Perhaps a little Self-Mastery to actually practice my philosophy in the moment it matters?
Perhaps a little Courage to step forward into growth and do needs to get done whether I feel like it or not?
Or, perhaps I can practice the ultimate virtue of Love and bring kindness and presence and magnanimity to the moment?
That’s Today’s +1.
Facing any challenges?
What =Virtue(s) can YOU apply to those challenges?
Let’s move from Theory to Practice en route to Mastery. 
+1. +1. +1. 
Feb 19, 2020
In our last couple +1s, we’ve been hanging out with Emerson, playing the “I Love You!” game and taking a quick look at the story of our world.
Today we’re going to spend a little more time with Emerson and history.
First: Quick aside.
At the Optimize Coach graduation weekend, it was amazing how many of our Coaches came up to Alexandra and me and told us how much THEIR KIDS loved seeing Emerson in the +1s. (I actually got misty typing that.)
They told us that the +1s with him were a great way to share the wisdom with their kids and that their kids looked forward to more +1s with the little philosopher.
So… Here we are.
Back to The Story of the World: Volume 2: From the Fall of Rome to the Rise of the Renaissance.
After the fall of Rome, Western Europe entered what is known as the “middle ages” or the “dark ages.” Then there was a “rebirth” or renewed interest in ancient ideals that fueled the Renaissance.
As you know, a key player in the Renaissance was a guy named Galileo.
(In addition to his creation of a super-powerful telescope that let him view the moons of Jupiter that strengthened his belief in Copernicus’s theory that Earth revolved around the sun, did you know that Galileo also invented the thermometer? Might want to give ol’ G a virtual fistbump of gratitude every time you check the temperature Today!)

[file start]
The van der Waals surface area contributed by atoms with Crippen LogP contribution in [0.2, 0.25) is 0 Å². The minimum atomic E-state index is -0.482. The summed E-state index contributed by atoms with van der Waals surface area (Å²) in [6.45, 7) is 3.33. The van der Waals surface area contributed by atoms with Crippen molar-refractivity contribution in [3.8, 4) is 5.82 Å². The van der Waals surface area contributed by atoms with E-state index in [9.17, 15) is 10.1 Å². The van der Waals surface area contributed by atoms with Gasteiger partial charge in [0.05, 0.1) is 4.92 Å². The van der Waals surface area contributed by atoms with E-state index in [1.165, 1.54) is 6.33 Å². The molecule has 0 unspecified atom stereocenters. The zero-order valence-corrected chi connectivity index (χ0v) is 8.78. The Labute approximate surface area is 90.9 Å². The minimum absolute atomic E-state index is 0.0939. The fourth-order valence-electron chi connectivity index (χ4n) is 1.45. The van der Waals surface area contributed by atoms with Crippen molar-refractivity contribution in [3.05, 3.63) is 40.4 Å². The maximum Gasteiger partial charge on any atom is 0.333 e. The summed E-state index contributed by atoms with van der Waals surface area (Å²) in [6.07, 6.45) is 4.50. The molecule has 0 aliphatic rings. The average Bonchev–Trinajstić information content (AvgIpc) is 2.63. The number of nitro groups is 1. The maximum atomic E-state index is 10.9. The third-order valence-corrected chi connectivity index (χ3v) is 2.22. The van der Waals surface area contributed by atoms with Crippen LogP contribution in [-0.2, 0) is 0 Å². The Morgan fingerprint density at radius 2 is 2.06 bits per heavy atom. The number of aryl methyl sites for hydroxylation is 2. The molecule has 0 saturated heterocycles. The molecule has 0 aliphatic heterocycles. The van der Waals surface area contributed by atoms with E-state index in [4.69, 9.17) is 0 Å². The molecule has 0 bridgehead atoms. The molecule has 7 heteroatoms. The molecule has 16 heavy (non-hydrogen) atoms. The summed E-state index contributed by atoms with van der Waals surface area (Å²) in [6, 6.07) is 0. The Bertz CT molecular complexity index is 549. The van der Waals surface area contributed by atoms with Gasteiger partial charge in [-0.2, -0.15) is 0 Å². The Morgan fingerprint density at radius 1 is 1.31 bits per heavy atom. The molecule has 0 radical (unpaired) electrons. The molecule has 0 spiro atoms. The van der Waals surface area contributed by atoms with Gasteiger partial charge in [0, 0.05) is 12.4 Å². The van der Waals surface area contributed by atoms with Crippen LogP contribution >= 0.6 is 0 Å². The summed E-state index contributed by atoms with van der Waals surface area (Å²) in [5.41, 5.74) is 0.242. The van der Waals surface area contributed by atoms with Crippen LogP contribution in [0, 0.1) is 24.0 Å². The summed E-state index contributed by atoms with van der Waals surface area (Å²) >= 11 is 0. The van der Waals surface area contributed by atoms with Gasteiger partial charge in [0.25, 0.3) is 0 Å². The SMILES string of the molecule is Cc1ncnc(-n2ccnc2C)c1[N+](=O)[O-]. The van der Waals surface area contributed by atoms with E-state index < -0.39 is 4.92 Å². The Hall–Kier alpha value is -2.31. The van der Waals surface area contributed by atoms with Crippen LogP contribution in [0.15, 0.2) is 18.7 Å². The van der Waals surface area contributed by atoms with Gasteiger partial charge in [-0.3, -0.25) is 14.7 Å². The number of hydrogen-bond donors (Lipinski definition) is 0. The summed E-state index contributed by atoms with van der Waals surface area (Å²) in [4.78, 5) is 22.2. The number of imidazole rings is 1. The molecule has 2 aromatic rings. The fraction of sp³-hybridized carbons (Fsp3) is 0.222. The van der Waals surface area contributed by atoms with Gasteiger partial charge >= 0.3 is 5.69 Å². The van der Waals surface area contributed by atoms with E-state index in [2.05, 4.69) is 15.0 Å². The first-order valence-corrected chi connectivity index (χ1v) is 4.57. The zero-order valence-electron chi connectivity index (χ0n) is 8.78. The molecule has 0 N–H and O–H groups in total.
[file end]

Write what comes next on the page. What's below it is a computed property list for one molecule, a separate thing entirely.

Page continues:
Which leads us to page 339 of The Story of the World Volume II and to the point of Today’s +1.
Here’s the passage: “Galileo was one of the first modern scientists, because he used the experimental method to find out how the world worked. Rather than trying to decide whether or not his ideas lined up with philosophy, Galileo made theories about the world and then tested them through doing experiments. ‘Measure what is measurable,’ he once said, ‘and if something cannot be measured, figure out how it can be.’”
I LOVE (!) the idea of running Optimizing experiments (but only all day every day) (N = 1!), but it’s that last part that got me to fold the page over.
Measure what is measurable.” … “And if something cannot be measured, figure out how it can be.’”
When I read that, I immediately thought of virtue. 
If we believe all the ancient wisdom traditions (and modern science!), virtue is THE #1 thing that’s driving our sense of flourishing and well-being.
Are we measuring it?
How do we measure it? 
Of course, there are an infinite number of ways to attempt to measure virtue, but I think the most important thing to do is to simply step back long enough from the hustle and bustle of daily living and all the “time management” we do and think about virtue management” long enough to appreciate just how important it is.
Which is why we encourage you (and require our Coaches!) to reflect on your virtues EVERY SINGLE MORNING—identifying who you are at your best, articulating the virtues THAT version of you embodies, and then committing to BEING that Optimus-best version of yourself TODAY.
Then, for the super-serious-Optimizing scientists among us, we check in at the end of the day (channeling our inner Pythagoras) to see how we did so we can get a little better tomorrow.
That’s Today’s +1.
Let’s measure it.
Feb 14, 2020
In our last +1, we had fun with the ultimate riddles of life—from skunks and giraffes to watches and pearls. 
And… The answer to pretty much all of life’s riddles?
After Emerson gave me that answer to the hero-virtue riddle, we went to visit the ladies in the bath to tell mommy about his answer. 
Which, of course, led to a whole ‘nother round of riddles. 
Today we’re going to talk about the riddle I got from Ellen Langer—the “mother of mindfulness” research and the creator of the “psychology of possibility.”
In our interview, she asked me this little riddle…
Ellen: “What’s 1 + 1?”
… Before we carry on, whaddya think? What’s 1 + 1? …
Got it? Awesome. 
Now, back to the show…
Ellen: “What’s 1 + 1?”
Me: “Uhhh…” 
(The quick look inside my head in that moment: “I know the answer can’t be 2 but…” “Hmmmm…” Insert thought from Part X: “Well! At least we’re filming this so I’ll look ridiculous!” Quick reply by Optimus: “That wasn’t helpful Part X. Just have fun and answer the question, B.” ← Yes, all of that happened in the span of a couple seconds. lol)